When you are familiar with the exercise you will be able to apply it routinely in situations where you notice the physical symptoms of anger starting within you

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Square breathing This is a simple exercise that helps you to control your breathing whilst distracting yourself from your thoughts or the situation. Look at something square or imagine a square in your head Breathe in to the count of four. Imagine moving up along the side of the square Pause briefly whilst you imagine moving across the top of the square Then breathe out to the count of six, whilst imagining moving down the side and across the bottom of the square Continue as above Pause

Breathe in

Breathe out

Visualisation A quick way of getting away from a situation without physically leaving. Imagine yourself walking to a door Open the door and walk down the three steps, taking a deep breath for each of the steps You walk into an environment where you feel relaxed and calm. This could be a familiar place, a happy memory, or somewhere in your dream. What can you see? What can you hear? What can you smell? What can you touch? Spend a few minutes in this place, enjoying the feeling of relaxation. When you feel ready, start to make your way back up the steps, taking a breath for each of the 3 steps. Make your way back through the door and back into the present situation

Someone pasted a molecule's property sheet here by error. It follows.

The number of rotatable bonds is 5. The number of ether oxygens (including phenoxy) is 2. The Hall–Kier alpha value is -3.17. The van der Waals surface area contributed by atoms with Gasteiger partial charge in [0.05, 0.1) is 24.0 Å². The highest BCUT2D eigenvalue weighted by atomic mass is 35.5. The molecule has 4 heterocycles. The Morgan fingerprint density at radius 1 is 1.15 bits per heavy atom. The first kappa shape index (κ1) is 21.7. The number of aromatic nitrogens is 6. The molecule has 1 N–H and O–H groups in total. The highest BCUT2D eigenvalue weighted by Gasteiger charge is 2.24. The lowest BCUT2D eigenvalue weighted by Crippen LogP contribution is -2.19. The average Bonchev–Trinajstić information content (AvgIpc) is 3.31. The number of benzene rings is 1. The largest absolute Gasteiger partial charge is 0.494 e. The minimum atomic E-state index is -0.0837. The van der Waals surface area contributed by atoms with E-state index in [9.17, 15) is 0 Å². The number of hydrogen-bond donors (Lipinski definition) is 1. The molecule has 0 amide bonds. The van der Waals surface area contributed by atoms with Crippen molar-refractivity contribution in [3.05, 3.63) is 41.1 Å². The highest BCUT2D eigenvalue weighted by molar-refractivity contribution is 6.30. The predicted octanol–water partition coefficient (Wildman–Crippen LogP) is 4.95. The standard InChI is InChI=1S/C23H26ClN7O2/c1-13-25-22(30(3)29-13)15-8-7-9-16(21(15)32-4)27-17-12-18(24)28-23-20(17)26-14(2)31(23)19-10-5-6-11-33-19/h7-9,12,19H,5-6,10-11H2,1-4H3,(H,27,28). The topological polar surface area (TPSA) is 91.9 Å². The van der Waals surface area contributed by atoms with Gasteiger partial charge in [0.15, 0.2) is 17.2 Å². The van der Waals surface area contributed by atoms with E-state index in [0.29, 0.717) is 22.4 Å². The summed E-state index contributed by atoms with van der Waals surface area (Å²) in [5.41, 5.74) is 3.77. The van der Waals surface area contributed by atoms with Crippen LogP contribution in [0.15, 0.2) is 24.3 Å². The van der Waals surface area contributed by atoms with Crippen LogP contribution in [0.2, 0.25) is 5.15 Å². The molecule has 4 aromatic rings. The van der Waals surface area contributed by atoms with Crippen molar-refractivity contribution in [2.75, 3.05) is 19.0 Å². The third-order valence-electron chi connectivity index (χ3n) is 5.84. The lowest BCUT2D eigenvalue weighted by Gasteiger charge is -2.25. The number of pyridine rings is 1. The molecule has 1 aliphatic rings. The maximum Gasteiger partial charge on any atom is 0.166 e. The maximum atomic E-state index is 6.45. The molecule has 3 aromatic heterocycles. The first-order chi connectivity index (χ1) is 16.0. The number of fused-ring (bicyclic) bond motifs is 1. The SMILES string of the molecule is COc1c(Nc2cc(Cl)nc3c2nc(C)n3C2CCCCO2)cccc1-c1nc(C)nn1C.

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Muscle relaxation Sit comfortably and take a few deep breaths. Now focus on your body, tensing and relaxing each of the muscle groups in the following order: Feet point your toes away from your body, hold, then relax Calves bend your foot at the ankle towards you, hold, then relax Thighs push your knees together, hold, then relax Bottom clench your buttocks together underneath you, hold, then relax Stomach pull in your stomach muscles, hold, then relax Hands clench your fists, hold, then relax Hands (again) stretch the fingers wide apart, hold, then relax Arms bend your arms at the elbow, bringing your hands up towards the shoulders, hold, then relax Shoulders hunch your shoulders up towards your ears hold, then relax Neck pull your chin forwards on to your chest hold, then relax Neck (again) stretch your chin up, pushing your neck back, hold, then relax Jaw clench teeth together, hold, then relax Lips press tightly together, hold, then relax Eyes screw up eyes tightly, hold, then relax Forehead frown hard, wrinkle forehead, hold then relax